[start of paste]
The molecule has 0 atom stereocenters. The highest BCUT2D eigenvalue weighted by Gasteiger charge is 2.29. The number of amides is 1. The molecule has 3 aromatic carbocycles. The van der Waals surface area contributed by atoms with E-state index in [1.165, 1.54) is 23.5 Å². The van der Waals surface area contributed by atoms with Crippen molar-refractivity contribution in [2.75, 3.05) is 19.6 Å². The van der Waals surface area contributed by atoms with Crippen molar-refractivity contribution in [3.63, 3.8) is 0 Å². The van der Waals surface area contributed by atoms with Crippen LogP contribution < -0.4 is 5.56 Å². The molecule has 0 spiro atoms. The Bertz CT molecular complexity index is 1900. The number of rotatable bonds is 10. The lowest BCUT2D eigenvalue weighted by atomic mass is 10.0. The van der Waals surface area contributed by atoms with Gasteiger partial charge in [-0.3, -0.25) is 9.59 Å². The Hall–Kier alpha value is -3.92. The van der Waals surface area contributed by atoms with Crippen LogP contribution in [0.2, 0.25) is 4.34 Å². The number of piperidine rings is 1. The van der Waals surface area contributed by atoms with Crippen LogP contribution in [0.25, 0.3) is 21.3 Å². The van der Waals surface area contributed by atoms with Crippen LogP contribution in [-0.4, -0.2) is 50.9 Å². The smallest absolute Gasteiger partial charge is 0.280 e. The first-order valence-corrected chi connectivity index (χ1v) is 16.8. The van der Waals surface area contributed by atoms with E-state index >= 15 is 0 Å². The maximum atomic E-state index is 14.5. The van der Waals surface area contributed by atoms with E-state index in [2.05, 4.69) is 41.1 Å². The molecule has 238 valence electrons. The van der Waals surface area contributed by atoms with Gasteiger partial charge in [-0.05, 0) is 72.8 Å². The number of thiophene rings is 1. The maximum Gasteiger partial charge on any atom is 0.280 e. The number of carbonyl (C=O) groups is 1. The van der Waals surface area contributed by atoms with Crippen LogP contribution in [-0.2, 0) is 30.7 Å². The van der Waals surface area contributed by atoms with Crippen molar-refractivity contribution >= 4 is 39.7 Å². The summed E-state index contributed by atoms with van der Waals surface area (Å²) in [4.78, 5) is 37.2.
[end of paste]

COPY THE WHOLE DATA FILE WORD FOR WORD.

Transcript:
The molecule has 0 atom stereocenters. The highest BCUT2D eigenvalue weighted by Gasteiger charge is 2.29. The number of amides is 1. The molecule has 3 aromatic carbocycles. The van der Waals surface area contributed by atoms with E-state index in [1.165, 1.54) is 23.5 Å². The van der Waals surface area contributed by atoms with Crippen molar-refractivity contribution in [2.75, 3.05) is 19.6 Å². The van der Waals surface area contributed by atoms with Crippen molar-refractivity contribution in [3.63, 3.8) is 0 Å². The van der Waals surface area contributed by atoms with Crippen LogP contribution < -0.4 is 5.56 Å². The molecule has 0 spiro atoms. The Bertz CT molecular complexity index is 1900. The number of rotatable bonds is 10. The lowest BCUT2D eigenvalue weighted by atomic mass is 10.0. The van der Waals surface area contributed by atoms with Gasteiger partial charge in [-0.3, -0.25) is 9.59 Å². The Hall–Kier alpha value is -3.92. The van der Waals surface area contributed by atoms with Crippen LogP contribution in [0.2, 0.25) is 4.34 Å². The number of piperidine rings is 1. The van der Waals surface area contributed by atoms with Crippen LogP contribution in [0.25, 0.3) is 21.3 Å². The van der Waals surface area contributed by atoms with Crippen LogP contribution in [-0.4, -0.2) is 50.9 Å². The smallest absolute Gasteiger partial charge is 0.280 e. The first-order valence-corrected chi connectivity index (χ1v) is 16.8. The van der Waals surface area contributed by atoms with E-state index >= 15 is 0 Å². The maximum atomic E-state index is 14.5. The van der Waals surface area contributed by atoms with E-state index in [2.05, 4.69) is 41.1 Å². The molecule has 238 valence electrons. The van der Waals surface area contributed by atoms with Gasteiger partial charge in [-0.05, 0) is 72.8 Å². The number of thiophene rings is 1. The maximum Gasteiger partial charge on any atom is 0.280 e. The number of carbonyl (C=O) groups is 1. The van der Waals surface area contributed by atoms with Crippen LogP contribution in [-0.2, 0) is 30.7 Å². The van der Waals surface area contributed by atoms with Crippen molar-refractivity contribution >= 4 is 39.7 Å². The summed E-state index contributed by atoms with van der Waals surface area (Å²) in [4.78, 5) is 37.2.